Solar PV to EV at San Diego Zoo

December 13, 2012
San Diego Zoo solar

The San Diego Zoo Solar to EV project features 10 solar canopies that produce 90 kilowatts of power for EV charging.

For all of those who dream about having a solar photovoltaic (PV) system provide the power to charge an electric vehicle (EV), check out this PV to EV install at the San Diego Zoo.

A Solar-to-EV project at the zoo includes a new 90-kilowatt system made up of 420 Kyocera 245-watt KD245GX panels spread over 10 canopies and producing enough energy to power 59 homes and five EV chargers. The system sends energy to the grid and to a lithium-polymer battery system that stores 100 kilowatt hours of energy to charge the EVs after sunset.

Two banks of Kokam lithium polymer batteries store 50 kWhs each, and when full, excess energy is put into the grid. Lithium polymer batteries, though expensive, are being considered for many plug-in EVs. The Blink Level 2 chargers use 30 amps at 208 to 240 volts each, or about 6.2 to 6.6 kw. The solar canopies also provide shade to approximately 50 cars in the zoo’s southeast parking area.

“This project showcases how energy storage, electric vehicle charging and solar energy can be successfully integrated, providing benefits to the public while remaining environmentally sound,” says Linda Strand, president and CEO of Independent Energy Solutions (IES) in Vista, Calif., which designed and installed the solar canopies and battery storage system. The Solar-to-EV project, in partnership with Smart City San Diego, is run by San Diego Gas & Electric (SDG&E).

Having five charging stations should be just a start, of course. “Experts say that by 2020 we could see more than 200,000 plug-in EVs in our region,” said Jim Avery, senior vice president of power supply for SDG&E, in a previous press release. “The Zoo has been forward-thinking about creating a sustainable future for our children to enjoy, so collaborating on this solar project was a natural fit.  It will demonstrate new technology, and provide guests with a way to charge their EVs with clean energy while they visit the zoo.”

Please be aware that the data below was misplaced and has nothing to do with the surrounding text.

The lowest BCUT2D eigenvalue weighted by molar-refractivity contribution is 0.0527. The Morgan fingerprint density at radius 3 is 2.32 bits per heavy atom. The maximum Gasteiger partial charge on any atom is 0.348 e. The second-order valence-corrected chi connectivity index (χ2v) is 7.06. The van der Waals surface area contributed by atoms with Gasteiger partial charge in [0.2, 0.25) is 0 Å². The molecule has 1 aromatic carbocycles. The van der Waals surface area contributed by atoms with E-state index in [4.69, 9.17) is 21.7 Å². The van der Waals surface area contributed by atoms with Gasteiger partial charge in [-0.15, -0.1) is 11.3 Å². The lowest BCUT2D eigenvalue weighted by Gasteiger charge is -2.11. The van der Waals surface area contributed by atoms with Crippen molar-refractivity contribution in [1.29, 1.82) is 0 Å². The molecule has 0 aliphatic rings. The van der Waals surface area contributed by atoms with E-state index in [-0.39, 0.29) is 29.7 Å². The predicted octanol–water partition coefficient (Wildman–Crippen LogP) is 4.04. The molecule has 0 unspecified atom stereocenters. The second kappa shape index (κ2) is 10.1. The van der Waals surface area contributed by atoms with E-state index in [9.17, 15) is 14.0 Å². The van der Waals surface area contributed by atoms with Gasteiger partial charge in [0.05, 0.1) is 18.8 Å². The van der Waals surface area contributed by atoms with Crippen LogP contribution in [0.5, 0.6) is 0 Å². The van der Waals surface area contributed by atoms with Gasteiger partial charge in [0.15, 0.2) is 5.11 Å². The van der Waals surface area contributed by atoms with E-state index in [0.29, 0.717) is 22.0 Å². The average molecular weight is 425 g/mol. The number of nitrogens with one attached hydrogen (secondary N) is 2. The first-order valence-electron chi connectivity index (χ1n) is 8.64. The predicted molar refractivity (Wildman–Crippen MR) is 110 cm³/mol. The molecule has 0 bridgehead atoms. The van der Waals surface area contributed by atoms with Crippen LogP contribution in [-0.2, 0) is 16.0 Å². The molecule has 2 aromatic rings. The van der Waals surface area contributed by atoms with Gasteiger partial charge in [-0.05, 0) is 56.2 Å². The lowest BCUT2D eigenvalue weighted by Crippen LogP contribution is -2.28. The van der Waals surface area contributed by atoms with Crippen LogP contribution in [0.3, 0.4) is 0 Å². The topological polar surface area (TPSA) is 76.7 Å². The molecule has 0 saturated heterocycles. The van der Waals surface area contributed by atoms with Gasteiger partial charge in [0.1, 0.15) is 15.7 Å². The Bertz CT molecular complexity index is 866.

According to IES, this was the first PV to EV installation the company has done, though it does quite a lot of solar and has done EV and battery storage installations. A charge controller will be programmed to handle charging and dispatching of energy, and SDG&E will monitor this closely and make any necessary adjustments.

Such PV to EV systems may be too costly for home installations today, especially if employing battery storage for charging at night. But the 30 percent federal tax credit and state and local incentives make solar PV much more affordable. Level 2 (240-volt) EV chargers that can charge EVs in a few hours can be had for $1,000 or less, plus installation. And a basic grid-tied solar system alone could offset much of the electricity used by an EV charger. Of course, there are also solar leasing and PPA (power purchase agreements) making solar an affordable option as well. SolarCity has added EV charging to its leasing model.

The clean energy produced by the Solar-to-EV project is equivalent to removing 189,216 pounds of carbon dioxide from the atmosphere each year, or the same as planting 2,788 trees annually. For additional comparison, the greenhouse gas emissions savings from the electricity produced is equivalent to removing 21 cars from the road.

All Kyocera solar panels used in this project were manufactured the company’s San Diego facility.

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